Galloping through the North Caucasus. Day 6: How we were looking for the highest waterfall in Europe.
After finishing our tour of the ancient Ossetian necropolis in Dargavs, we went to the Midagrabindon river valley. Some sources on the internet claim that there is the highest waterfall in Europe. Of course, it would have been wrong not to see such a miracle. Despite the beginning of rain and the approaching dusk, we drove to the Great Zeigalan waterfall. We drove through the small village of Jimara and ended up at a roadblock. Ahem… This is the border zone with Georgia, so, if well, we should think about getting passes. But we should try, as they say, and hope to pass it foolishly.
We pull over at the closed gates and suddenly realise two things. First, there is no one at the checkpoint. At all. Second, to the left of the gate and the booth there is a clearly visible detour. It is quite dirty, large ruts with water, potholes and all this, but we still enter the border zone. So to speak, with an unofficial visit. In general, to be honest, we wanted to camp overnight in these places, but I do not like to put and collect wet and dirty tents. And the ladies present in our team also preferred a hotel that night. For this we had to go back to Vladikavkaz, and moreover along the Karmadon Gorge. But about it I’ll tell a little bit lower.
02. In the meantime we park near the sign “Carpooling” and dismount. Staying in the border zone without passes is already pretty exciting, so we decide that this would be somehow more legal. Especially, to the waterfall, judging by the navigator, it seems not so far.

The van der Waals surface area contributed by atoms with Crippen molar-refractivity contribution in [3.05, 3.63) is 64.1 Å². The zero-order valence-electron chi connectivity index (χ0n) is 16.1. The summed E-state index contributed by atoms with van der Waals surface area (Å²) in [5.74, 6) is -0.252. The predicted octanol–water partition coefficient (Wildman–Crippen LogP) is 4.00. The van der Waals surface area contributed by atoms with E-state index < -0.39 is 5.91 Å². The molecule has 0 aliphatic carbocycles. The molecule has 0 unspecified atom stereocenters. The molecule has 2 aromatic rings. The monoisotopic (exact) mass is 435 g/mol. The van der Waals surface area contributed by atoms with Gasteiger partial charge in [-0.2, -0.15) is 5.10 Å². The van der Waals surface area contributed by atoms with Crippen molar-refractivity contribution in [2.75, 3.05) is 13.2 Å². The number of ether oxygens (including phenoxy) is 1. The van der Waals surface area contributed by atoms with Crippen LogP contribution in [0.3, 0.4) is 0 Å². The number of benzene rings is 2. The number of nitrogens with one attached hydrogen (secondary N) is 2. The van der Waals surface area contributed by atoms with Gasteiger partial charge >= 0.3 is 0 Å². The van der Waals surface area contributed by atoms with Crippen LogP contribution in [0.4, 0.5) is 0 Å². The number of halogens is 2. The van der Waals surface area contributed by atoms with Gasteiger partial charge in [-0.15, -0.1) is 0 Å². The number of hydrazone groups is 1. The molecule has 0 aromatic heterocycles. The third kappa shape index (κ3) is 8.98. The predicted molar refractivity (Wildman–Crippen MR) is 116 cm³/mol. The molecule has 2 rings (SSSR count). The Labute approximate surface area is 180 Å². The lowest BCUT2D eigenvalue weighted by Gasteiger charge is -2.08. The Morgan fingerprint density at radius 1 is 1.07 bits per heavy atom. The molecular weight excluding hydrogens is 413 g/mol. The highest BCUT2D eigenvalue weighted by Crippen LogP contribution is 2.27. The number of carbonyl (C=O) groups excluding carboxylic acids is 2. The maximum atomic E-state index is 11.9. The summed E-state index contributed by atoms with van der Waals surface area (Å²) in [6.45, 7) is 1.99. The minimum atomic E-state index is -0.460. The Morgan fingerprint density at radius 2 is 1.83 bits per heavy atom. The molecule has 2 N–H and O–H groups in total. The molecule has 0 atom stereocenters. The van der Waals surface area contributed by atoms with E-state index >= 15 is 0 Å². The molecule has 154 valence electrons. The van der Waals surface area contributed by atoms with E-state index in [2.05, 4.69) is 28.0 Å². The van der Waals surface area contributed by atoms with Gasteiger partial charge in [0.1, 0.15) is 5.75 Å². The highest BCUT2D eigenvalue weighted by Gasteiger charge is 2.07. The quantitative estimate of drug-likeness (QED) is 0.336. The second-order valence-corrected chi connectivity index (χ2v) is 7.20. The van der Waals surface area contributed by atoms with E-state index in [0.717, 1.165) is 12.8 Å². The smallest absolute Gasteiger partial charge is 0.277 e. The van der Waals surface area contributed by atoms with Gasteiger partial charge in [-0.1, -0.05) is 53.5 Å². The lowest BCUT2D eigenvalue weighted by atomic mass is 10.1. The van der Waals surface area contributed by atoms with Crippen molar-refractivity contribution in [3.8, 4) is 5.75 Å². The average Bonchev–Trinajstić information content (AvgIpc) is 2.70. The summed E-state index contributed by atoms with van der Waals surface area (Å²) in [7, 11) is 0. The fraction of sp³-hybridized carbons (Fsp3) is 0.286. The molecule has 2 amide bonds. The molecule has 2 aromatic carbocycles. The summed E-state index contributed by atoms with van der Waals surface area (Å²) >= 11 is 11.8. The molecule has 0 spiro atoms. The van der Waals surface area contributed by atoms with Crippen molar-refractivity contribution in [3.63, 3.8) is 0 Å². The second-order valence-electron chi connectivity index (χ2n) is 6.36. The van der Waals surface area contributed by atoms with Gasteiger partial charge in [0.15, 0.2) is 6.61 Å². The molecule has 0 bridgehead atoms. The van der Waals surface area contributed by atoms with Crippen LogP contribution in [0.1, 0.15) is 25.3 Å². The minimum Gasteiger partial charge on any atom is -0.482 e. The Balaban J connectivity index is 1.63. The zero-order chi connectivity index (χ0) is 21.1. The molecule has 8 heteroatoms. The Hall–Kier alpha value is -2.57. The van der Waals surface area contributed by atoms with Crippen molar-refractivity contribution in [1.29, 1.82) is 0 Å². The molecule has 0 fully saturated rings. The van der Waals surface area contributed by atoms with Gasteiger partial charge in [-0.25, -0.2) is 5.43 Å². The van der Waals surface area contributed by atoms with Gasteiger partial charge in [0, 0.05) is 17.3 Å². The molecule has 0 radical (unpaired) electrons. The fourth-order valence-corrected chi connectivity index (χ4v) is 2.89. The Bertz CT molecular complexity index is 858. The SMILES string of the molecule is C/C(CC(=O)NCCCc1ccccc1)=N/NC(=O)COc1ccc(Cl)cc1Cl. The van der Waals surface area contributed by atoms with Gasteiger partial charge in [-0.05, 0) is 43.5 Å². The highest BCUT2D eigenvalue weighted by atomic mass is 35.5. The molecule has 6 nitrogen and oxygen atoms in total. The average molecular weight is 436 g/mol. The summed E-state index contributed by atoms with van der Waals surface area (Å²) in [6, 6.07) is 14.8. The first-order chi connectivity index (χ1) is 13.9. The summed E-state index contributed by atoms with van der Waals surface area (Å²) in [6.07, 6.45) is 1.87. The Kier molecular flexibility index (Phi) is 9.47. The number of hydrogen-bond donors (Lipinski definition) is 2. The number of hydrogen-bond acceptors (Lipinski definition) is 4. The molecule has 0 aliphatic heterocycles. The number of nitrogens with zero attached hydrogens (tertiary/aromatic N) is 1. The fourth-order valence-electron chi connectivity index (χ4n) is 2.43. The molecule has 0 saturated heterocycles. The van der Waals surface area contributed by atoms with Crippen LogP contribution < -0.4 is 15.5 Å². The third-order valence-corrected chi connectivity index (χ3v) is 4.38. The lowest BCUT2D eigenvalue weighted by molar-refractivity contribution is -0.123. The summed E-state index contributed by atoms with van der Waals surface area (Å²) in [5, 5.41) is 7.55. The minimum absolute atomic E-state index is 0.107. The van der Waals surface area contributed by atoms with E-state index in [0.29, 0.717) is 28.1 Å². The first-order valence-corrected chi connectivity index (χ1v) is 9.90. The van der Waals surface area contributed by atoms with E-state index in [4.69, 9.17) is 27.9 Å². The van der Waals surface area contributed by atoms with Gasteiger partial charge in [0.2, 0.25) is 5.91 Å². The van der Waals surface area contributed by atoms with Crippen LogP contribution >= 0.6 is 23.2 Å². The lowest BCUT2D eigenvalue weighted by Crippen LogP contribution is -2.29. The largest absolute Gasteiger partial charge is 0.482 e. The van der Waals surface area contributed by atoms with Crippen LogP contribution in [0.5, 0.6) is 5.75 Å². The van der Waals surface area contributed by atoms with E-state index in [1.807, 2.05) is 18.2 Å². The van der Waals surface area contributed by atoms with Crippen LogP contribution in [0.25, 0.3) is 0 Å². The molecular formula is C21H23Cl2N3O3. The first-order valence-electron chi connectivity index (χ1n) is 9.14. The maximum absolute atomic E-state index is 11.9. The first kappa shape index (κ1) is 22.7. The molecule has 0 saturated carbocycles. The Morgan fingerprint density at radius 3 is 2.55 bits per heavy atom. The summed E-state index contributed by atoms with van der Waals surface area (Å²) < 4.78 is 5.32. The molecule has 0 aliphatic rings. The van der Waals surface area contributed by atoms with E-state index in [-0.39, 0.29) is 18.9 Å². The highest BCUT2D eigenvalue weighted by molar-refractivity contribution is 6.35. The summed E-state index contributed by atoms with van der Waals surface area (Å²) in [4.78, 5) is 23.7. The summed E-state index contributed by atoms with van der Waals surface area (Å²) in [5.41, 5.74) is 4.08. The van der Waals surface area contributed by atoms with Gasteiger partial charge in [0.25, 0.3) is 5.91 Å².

03. This is the sign, as well as the female part of the team. Somewhere in the distance Olga, and in a huge orange raincoat from the husband’s shoulder, dressed directly on her ski jacket, my wife Lena.
04. Let’s go, in short. It’s pouring from above, and it’s pretty wet underfoot, too. Yo! That’s the river flowing!
05. The road is still quite passable for Niva and Duster, and periodically we regret that we left our cars so far away. My wife and I, breathing heavily, closing our column. We are entering the so called Midagrabinskaja Horseshoe. This is such a semicircular giant well of almost vertical rocks, on top of which are the glaciers Zeygalan, Donzhety and Jimara-hoh.
06. It is from these glaciers that the Midagrabi waterfalls originate. Yes, Bolshoy Zeygalan is not the only one here. In the network write that in Midagrabinskoy valley about fifty waterfalls, and that among them 15 large, 7 drying (depending on the season) and 8 permanent. We notice one waterfall to the right of the course. It is quite high, but obviously it doesn’t reach the declared 650-700 meters of Great Zeigelan Waterfall. We go further and take some pictures.
07. Somewhere here the road ends, further there are only directions along the rutted riverbed. Choose any one, but try not to twist your leg.
08. And now a little lyrical and technical digression. Analyzing my photos at home, I came to the conclusion that we did not see the Great Zeigalan Waterfall. Although at the moment of being in Midagrbyn Horseshoe, I, and all of us, were sure that it was the one we were photographing. After all, it’s big, so it should be seen. Even out of season. Recall that this is the beginning of May. But in fact it turns out “worked” only Small Zeygielan waterfall (it is on all pictures below) and the one that you saw on image 06. It is difficult to identify it, but it is definitely not Zeygalan. All the other waterfalls, except for a couple more “little ones”, were in frozen condition.
09. The thing about Midagrabi Falls is that they are pulsating in nature. In July, when the glaciers begin to melt, there will be a completely different picture.